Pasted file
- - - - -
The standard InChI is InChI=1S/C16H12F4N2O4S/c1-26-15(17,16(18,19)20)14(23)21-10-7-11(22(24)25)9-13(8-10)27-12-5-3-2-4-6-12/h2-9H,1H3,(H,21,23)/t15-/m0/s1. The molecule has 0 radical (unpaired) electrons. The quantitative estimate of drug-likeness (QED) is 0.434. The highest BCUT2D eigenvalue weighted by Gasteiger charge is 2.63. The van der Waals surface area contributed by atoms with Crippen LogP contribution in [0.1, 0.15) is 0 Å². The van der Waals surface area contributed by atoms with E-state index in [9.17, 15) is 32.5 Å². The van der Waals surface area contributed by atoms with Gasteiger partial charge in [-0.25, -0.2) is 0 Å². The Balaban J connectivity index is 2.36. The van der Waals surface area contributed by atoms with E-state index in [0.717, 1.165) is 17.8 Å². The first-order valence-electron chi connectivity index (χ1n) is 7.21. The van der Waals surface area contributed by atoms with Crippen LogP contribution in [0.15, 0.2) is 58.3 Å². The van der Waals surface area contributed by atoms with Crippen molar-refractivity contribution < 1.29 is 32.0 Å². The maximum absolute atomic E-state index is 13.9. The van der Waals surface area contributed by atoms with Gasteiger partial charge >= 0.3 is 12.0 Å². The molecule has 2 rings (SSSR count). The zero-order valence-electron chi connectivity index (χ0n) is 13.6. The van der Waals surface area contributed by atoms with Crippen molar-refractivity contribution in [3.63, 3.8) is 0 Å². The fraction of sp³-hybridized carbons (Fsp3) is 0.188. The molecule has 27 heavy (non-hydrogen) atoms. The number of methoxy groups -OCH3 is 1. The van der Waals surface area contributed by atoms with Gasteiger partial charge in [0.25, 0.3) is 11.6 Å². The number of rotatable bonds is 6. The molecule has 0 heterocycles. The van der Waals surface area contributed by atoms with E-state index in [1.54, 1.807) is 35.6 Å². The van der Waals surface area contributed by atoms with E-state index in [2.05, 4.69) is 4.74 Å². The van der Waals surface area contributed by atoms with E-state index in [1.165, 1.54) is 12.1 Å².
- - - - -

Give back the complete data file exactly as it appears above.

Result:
The standard InChI is InChI=1S/C16H12F4N2O4S/c1-26-15(17,16(18,19)20)14(23)21-10-7-11(22(24)25)9-13(8-10)27-12-5-3-2-4-6-12/h2-9H,1H3,(H,21,23)/t15-/m0/s1. The molecule has 0 radical (unpaired) electrons. The quantitative estimate of drug-likeness (QED) is 0.434. The highest BCUT2D eigenvalue weighted by Gasteiger charge is 2.63. The van der Waals surface area contributed by atoms with Crippen LogP contribution in [0.1, 0.15) is 0 Å². The van der Waals surface area contributed by atoms with E-state index in [9.17, 15) is 32.5 Å². The van der Waals surface area contributed by atoms with Gasteiger partial charge in [-0.25, -0.2) is 0 Å². The Balaban J connectivity index is 2.36. The van der Waals surface area contributed by atoms with E-state index in [0.717, 1.165) is 17.8 Å². The first-order valence-electron chi connectivity index (χ1n) is 7.21. The van der Waals surface area contributed by atoms with Crippen LogP contribution in [0.15, 0.2) is 58.3 Å². The van der Waals surface area contributed by atoms with Crippen molar-refractivity contribution < 1.29 is 32.0 Å². The maximum absolute atomic E-state index is 13.9. The van der Waals surface area contributed by atoms with Gasteiger partial charge >= 0.3 is 12.0 Å². The molecule has 2 rings (SSSR count). The zero-order valence-electron chi connectivity index (χ0n) is 13.6. The van der Waals surface area contributed by atoms with Crippen molar-refractivity contribution in [3.63, 3.8) is 0 Å². The fraction of sp³-hybridized carbons (Fsp3) is 0.188. The molecule has 27 heavy (non-hydrogen) atoms. The number of methoxy groups -OCH3 is 1. The van der Waals surface area contributed by atoms with Gasteiger partial charge in [0.25, 0.3) is 11.6 Å². The number of rotatable bonds is 6. The molecule has 0 heterocycles. The van der Waals surface area contributed by atoms with E-state index in [1.54, 1.807) is 35.6 Å². The van der Waals surface area contributed by atoms with E-state index in [2.05, 4.69) is 4.74 Å². The van der Waals surface area contributed by atoms with E-state index in [1.165, 1.54) is 12.1 Å².